Easter, 27 March 2016.
I wanted to go and see the buck. The one that prides itself in coffee table books, but always eludes itself in real life. I dreamt of it:
A sire of sheer magnificence, its neck hair glistering in the setting sun and its long horns spiking into the sky like a devils fork…
This one was called the oryx and always stood on some dune (like in the books). (Due to the lack of photographic evidence you will have to check it up in your closest coffee table library).
It has been unseen by my eyes and on this day my swabby and I might stake our pirate flag, King Jack, at its countenance, claiming the unseen, seen!
We grab at an opportunity late the Sunday afternoon, jumped into the car and of with the parentals we went in search for our great antelope!
Down the red dust road we go… impala, zebra, blue wildebeest, a lonely giraffe, kudu, but alas!… no oryx!
Yet, as the dust road gets more sandy and the grass of the bush longer and leaner we suddenly found ourselves ensnared in the bushveld’s magical play of light through the grass fields. We had to stop. We had to stand and marvel at a picture never before seen. We had to inspect this metamorphosis of dull grass becoming the fairy lights of Africa.
We had to look upon the unseen!
And it’s here that we realised that this spectacle is a glimpse of fairydom that nature only reveals at that exact moment when the low setting sun meets the angle of an anticipating human eye, through the lens of a grass seed.
Time, space, direction and purpose lost its meaning and significance. Being lost was for a moment in time something to pursue and enjoyed. In that moment we could all share in our awe and excitement, be happy and glad and appreciate what we have in life!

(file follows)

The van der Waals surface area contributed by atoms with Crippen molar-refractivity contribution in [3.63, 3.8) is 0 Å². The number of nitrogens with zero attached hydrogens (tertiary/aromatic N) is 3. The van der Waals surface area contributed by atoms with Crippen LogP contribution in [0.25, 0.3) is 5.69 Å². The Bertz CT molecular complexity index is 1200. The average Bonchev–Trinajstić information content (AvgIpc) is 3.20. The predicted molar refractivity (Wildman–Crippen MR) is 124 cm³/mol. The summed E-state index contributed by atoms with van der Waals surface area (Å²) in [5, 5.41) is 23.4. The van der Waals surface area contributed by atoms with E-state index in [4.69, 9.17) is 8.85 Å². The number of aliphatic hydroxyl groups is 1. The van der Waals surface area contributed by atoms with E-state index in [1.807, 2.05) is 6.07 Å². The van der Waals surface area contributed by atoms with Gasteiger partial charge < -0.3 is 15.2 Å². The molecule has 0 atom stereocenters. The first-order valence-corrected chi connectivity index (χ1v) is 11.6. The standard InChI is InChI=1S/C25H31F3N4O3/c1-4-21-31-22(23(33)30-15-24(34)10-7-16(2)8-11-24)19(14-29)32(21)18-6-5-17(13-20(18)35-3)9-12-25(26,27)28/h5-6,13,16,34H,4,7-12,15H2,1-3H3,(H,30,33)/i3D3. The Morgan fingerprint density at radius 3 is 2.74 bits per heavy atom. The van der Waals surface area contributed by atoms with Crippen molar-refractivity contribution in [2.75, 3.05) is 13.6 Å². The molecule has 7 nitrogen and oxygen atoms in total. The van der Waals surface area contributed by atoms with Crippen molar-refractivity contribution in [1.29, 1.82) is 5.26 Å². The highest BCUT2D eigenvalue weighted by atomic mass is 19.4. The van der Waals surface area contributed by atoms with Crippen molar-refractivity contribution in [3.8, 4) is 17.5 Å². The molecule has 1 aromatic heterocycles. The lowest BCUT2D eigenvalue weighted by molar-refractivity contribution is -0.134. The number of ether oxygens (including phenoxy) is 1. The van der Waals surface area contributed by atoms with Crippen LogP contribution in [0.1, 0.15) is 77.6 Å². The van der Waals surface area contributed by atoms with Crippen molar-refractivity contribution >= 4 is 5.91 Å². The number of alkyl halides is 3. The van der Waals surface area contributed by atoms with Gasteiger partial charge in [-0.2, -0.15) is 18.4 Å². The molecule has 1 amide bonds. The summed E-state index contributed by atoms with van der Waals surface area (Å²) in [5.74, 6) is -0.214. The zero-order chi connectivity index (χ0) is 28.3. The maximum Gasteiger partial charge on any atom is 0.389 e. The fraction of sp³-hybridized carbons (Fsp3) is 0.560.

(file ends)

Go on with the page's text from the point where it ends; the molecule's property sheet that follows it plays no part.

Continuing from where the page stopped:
We experienced several spots of these “time bubbles”: the sun’s beams through the long grass, the yellow blaze of light over an open field and the graze of blue wildebeest among yellow daisies under a canopy of trees.
Oy!… And it was at this sight of the wildebeest and the daisies that the unseen soberly awakes us out of our dreamscape. We stopped the car to marvel again at nature’s stage between the black trees. As my swabby stepped out the car, he didn’t see the puff adder laying innocently in front of the door, and almost stepped on it!
Shiver me timbers!
Besides the jump of unbelief the Privateer gave, the snake just lay there untouched by the infestation of tourist dropped upon it.
Well, I can, with a clear conscious say that I was too far from the snake to be scared of it. But I did had a look at the unseen, from a distance.
After this commotion, realising we are all alive (and able to tell the tale – dead men tell no lies, ey!), we head forward, hoping the road will take us back.
That day, the unseen was not an oryx. It was the glistering of sunlight in a grass seed, golden fields in the African bush and the providence of a lazy snake.
That day the unseen was the unexpected.
I might have not had a chance to look upon my unseen buck, and the two pirate kings might have not been able to claim a stake at their sought treasure, but nature surely took a claim at our souls.
To err is human, to arr is piracy!
Buccaneer Jo. Peace out!
PS: We did had the chance to behold the face of a red hartebeest – also a very “unseen” antelope, and also very suddenly and unexpected (as we were by then hastily on our way back). Unfortunately the best shot I could get from this buck was its arse, thus the shame prevents me to place any photographic evidence of it here. You just gotta believe me!